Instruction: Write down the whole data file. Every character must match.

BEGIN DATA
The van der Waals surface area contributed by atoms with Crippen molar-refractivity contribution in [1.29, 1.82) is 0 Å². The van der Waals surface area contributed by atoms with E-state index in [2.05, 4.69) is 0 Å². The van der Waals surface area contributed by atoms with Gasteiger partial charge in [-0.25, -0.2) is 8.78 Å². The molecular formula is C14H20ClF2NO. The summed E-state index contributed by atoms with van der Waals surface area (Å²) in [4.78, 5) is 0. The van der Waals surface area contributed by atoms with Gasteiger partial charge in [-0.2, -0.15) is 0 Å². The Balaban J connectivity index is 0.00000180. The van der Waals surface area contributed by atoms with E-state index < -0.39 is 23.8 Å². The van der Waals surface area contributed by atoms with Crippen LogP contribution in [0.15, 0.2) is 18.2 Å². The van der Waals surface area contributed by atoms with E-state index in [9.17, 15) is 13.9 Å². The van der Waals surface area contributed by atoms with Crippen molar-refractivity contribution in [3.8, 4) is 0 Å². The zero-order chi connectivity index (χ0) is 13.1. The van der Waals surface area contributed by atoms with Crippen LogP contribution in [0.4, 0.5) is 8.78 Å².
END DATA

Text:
The van der Waals surface area contributed by atoms with Crippen molar-refractivity contribution in [1.29, 1.82) is 0 Å². The van der Waals surface area contributed by atoms with E-state index in [2.05, 4.69) is 0 Å². The van der Waals surface area contributed by atoms with Gasteiger partial charge in [-0.25, -0.2) is 8.78 Å². The molecular formula is C14H20ClF2NO. The summed E-state index contributed by atoms with van der Waals surface area (Å²) in [4.78, 5) is 0. The van der Waals surface area contributed by atoms with Gasteiger partial charge in [-0.2, -0.15) is 0 Å². The Balaban J connectivity index is 0.00000180. The van der Waals surface area contributed by atoms with E-state index < -0.39 is 23.8 Å². The van der Waals surface area contributed by atoms with Crippen LogP contribution in [0.15, 0.2) is 18.2 Å². The van der Waals surface area contributed by atoms with E-state index in [9.17, 15) is 13.9 Å². The van der Waals surface area contributed by atoms with Crippen molar-refractivity contribution in [3.8, 4) is 0 Å². The zero-order chi connectivity index (χ0) is 13.1. The van der Waals surface area contributed by atoms with Crippen LogP contribution in [0.4, 0.5) is 8.78 Å².